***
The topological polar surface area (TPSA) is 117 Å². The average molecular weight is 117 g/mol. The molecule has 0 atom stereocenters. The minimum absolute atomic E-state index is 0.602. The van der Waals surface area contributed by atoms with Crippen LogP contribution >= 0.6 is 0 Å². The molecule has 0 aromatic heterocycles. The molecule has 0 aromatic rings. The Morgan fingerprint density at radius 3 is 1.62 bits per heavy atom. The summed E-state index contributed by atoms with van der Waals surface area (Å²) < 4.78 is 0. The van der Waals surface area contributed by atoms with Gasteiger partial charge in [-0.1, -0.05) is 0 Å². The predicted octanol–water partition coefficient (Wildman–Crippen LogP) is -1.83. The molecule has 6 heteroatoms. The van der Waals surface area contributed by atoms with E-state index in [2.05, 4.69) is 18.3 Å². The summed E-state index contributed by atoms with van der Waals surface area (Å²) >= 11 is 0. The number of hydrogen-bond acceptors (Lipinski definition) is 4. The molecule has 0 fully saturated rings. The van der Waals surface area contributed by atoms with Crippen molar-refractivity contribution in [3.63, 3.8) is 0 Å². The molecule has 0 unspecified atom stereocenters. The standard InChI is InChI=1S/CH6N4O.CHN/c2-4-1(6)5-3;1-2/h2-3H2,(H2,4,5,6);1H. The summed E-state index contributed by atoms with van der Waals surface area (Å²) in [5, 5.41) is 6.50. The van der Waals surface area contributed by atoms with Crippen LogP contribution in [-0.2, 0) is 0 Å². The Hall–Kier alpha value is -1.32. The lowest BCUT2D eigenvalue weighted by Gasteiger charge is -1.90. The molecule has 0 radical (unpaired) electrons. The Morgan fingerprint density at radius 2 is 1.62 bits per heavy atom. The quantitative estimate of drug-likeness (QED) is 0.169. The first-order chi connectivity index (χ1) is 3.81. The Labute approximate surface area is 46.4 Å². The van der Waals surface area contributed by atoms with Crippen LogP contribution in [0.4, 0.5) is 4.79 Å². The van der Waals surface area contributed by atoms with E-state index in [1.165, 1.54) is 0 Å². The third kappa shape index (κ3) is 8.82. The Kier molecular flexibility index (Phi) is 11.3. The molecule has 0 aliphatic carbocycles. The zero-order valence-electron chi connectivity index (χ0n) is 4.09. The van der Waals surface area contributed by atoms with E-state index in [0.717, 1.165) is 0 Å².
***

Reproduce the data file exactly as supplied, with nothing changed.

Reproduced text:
The topological polar surface area (TPSA) is 117 Å². The average molecular weight is 117 g/mol. The molecule has 0 atom stereocenters. The minimum absolute atomic E-state index is 0.602. The van der Waals surface area contributed by atoms with Crippen LogP contribution >= 0.6 is 0 Å². The molecule has 0 aromatic heterocycles. The molecule has 0 aromatic rings. The Morgan fingerprint density at radius 3 is 1.62 bits per heavy atom. The summed E-state index contributed by atoms with van der Waals surface area (Å²) < 4.78 is 0. The van der Waals surface area contributed by atoms with Gasteiger partial charge in [-0.1, -0.05) is 0 Å². The predicted octanol–water partition coefficient (Wildman–Crippen LogP) is -1.83. The molecule has 6 heteroatoms. The van der Waals surface area contributed by atoms with E-state index in [2.05, 4.69) is 18.3 Å². The summed E-state index contributed by atoms with van der Waals surface area (Å²) >= 11 is 0. The number of hydrogen-bond acceptors (Lipinski definition) is 4. The molecule has 0 fully saturated rings. The van der Waals surface area contributed by atoms with Crippen molar-refractivity contribution in [3.63, 3.8) is 0 Å². The molecule has 0 unspecified atom stereocenters. The standard InChI is InChI=1S/CH6N4O.CHN/c2-4-1(6)5-3;1-2/h2-3H2,(H2,4,5,6);1H. The summed E-state index contributed by atoms with van der Waals surface area (Å²) in [5, 5.41) is 6.50. The van der Waals surface area contributed by atoms with Crippen LogP contribution in [-0.2, 0) is 0 Å². The Hall–Kier alpha value is -1.32. The lowest BCUT2D eigenvalue weighted by Gasteiger charge is -1.90. The molecule has 0 radical (unpaired) electrons. The Morgan fingerprint density at radius 2 is 1.62 bits per heavy atom. The quantitative estimate of drug-likeness (QED) is 0.169. The first-order chi connectivity index (χ1) is 3.81. The Labute approximate surface area is 46.4 Å². The van der Waals surface area contributed by atoms with Crippen LogP contribution in [0.4, 0.5) is 4.79 Å². The van der Waals surface area contributed by atoms with E-state index in [1.165, 1.54) is 0 Å². The third kappa shape index (κ3) is 8.82. The Kier molecular flexibility index (Phi) is 11.3. The molecule has 0 aliphatic carbocycles. The zero-order valence-electron chi connectivity index (χ0n) is 4.09. The van der Waals surface area contributed by atoms with E-state index in [0.717, 1.165) is 0 Å².